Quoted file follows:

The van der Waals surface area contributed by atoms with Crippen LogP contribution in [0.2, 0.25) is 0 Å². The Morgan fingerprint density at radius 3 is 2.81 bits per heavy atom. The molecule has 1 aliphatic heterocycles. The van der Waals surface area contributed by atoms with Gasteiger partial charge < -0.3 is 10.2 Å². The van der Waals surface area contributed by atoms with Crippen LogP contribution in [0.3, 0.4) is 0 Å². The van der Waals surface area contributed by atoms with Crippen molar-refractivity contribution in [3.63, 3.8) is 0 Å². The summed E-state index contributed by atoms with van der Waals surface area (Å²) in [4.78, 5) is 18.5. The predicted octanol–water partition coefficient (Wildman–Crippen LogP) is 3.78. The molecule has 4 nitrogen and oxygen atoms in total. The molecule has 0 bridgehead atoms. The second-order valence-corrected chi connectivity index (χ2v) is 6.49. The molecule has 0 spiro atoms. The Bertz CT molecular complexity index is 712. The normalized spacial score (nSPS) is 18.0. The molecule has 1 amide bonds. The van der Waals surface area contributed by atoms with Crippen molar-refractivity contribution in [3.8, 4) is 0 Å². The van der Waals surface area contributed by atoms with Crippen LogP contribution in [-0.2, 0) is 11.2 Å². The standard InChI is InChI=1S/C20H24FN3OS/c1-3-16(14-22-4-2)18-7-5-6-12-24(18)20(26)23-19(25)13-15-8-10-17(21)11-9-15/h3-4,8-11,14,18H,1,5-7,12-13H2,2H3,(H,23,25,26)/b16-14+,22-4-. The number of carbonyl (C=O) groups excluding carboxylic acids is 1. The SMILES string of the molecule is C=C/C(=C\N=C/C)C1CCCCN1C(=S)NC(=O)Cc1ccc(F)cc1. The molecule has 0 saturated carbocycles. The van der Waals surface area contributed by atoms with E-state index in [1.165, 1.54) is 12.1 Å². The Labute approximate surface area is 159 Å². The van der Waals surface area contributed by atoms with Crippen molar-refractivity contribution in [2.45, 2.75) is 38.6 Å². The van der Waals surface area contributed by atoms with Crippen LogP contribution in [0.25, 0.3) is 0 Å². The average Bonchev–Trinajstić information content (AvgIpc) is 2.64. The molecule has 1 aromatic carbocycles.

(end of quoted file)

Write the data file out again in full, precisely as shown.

The van der Waals surface area contributed by atoms with Crippen LogP contribution in [0.2, 0.25) is 0 Å². The Morgan fingerprint density at radius 3 is 2.81 bits per heavy atom. The molecule has 1 aliphatic heterocycles. The van der Waals surface area contributed by atoms with Gasteiger partial charge < -0.3 is 10.2 Å². The van der Waals surface area contributed by atoms with Crippen LogP contribution in [0.3, 0.4) is 0 Å². The van der Waals surface area contributed by atoms with Crippen molar-refractivity contribution in [3.63, 3.8) is 0 Å². The summed E-state index contributed by atoms with van der Waals surface area (Å²) in [4.78, 5) is 18.5. The predicted octanol–water partition coefficient (Wildman–Crippen LogP) is 3.78. The molecule has 4 nitrogen and oxygen atoms in total. The molecule has 0 bridgehead atoms. The second-order valence-corrected chi connectivity index (χ2v) is 6.49. The molecule has 0 spiro atoms. The Bertz CT molecular complexity index is 712. The normalized spacial score (nSPS) is 18.0. The molecule has 1 amide bonds. The van der Waals surface area contributed by atoms with Crippen molar-refractivity contribution in [3.8, 4) is 0 Å². The van der Waals surface area contributed by atoms with Crippen LogP contribution in [-0.2, 0) is 11.2 Å². The standard InChI is InChI=1S/C20H24FN3OS/c1-3-16(14-22-4-2)18-7-5-6-12-24(18)20(26)23-19(25)13-15-8-10-17(21)11-9-15/h3-4,8-11,14,18H,1,5-7,12-13H2,2H3,(H,23,25,26)/b16-14+,22-4-. The number of carbonyl (C=O) groups excluding carboxylic acids is 1. The SMILES string of the molecule is C=C/C(=C\N=C/C)C1CCCCN1C(=S)NC(=O)Cc1ccc(F)cc1. The molecule has 0 saturated carbocycles. The van der Waals surface area contributed by atoms with E-state index in [1.165, 1.54) is 12.1 Å². The Labute approximate surface area is 159 Å². The van der Waals surface area contributed by atoms with Crippen molar-refractivity contribution in [2.45, 2.75) is 38.6 Å². The van der Waals surface area contributed by atoms with Crippen LogP contribution in [0.25, 0.3) is 0 Å². The average Bonchev–Trinajstić information content (AvgIpc) is 2.64. The molecule has 1 aromatic carbocycles.